• Enable password
  • enable secret - password for the privileged mode
hostname name
You should set a name for each switch as a visual check for which one you are connected to.
hostname name
Use the exit command to leave configuration mode.

The text explains that you do not have to configure IP settings for a switch, but you will want to do so if you want to do any of the following:

  • manage the switch with Telnet (or Hyperterminal)
  • use management software
  • configure VLANs

To view the switch's IP settings use the command show ip.

Set a 1900 switch's IP address:
ip address mmm.mmm.mmm.mmm
In the command above, stands for the IP address, and mmm.mmm.mmm.mmm stands for the subnet mask you are assigning to the switch.

Set a 1900 switch's default gateway:
ip default-gateway
In the command above, stands for the IP address of the router to use to send signals outside your network.

To set the IP address of a 2950 switch, you must configure a VLAN interface. Silly, isn't it? VLANs are not explained until the next chapter. The command sequence sets the address for VLAN1 which is the default VLAN on any switch.
config t
int vlan1
ip address mmm.mmm.mmm.mmm
no shut

As above, stands for the IP address, and mmm.mmm.mmm.mmm stands for the subnet mask you are assigning to the switch. No shut means that the switch is running (not shut down).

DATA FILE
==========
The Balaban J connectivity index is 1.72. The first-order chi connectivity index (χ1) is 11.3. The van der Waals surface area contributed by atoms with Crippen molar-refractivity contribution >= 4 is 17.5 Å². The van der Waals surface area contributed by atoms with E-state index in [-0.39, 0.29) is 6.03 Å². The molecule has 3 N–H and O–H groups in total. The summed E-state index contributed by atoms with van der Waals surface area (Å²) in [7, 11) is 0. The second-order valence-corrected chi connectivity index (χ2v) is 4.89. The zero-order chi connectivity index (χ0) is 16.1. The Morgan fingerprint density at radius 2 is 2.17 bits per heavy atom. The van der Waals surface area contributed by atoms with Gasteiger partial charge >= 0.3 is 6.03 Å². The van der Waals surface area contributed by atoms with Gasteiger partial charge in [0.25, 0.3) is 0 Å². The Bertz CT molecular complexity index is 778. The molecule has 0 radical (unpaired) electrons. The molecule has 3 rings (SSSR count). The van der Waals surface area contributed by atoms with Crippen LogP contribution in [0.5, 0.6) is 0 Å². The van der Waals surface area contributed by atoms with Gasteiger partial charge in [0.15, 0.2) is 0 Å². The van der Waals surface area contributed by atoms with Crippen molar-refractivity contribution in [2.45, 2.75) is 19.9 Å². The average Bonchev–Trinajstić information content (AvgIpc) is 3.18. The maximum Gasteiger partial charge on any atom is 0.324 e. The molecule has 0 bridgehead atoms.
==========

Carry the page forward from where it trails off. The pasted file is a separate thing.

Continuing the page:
Names for interfaces can be created with the description command. On a 1900 switch, you cannot use spaces in the descriptive names, but you can use underscores as visual separators. 2950 switches allow spaces in descriptive names.

Ports on Cisco switches can be configured so that only devices with specific MAC addresses may be plugged into those ports. Use the command
switchport port-security mac-address address

When you make changes to a 1900 switch, those changes are automatically stored in NVRAM for the next boot. The text reminds us that routers do not work this way: they require us to copy the running-config file to the startup-config file if we want to save the running configuration.

Like a router, a 2950 switch has running-config and startup-config files. To copy the running configuration to the startup file, the command is
copy run start

You can delete the stored configuration from a 1900 switch with the command delete nvram. If you do, the switch loses the running configuration as well, and runs with factory default settings. On a 2950 switch, the command erase startup-config will delete the stored configuration, but the switch does not lose its running configuration unless you restart it without saving.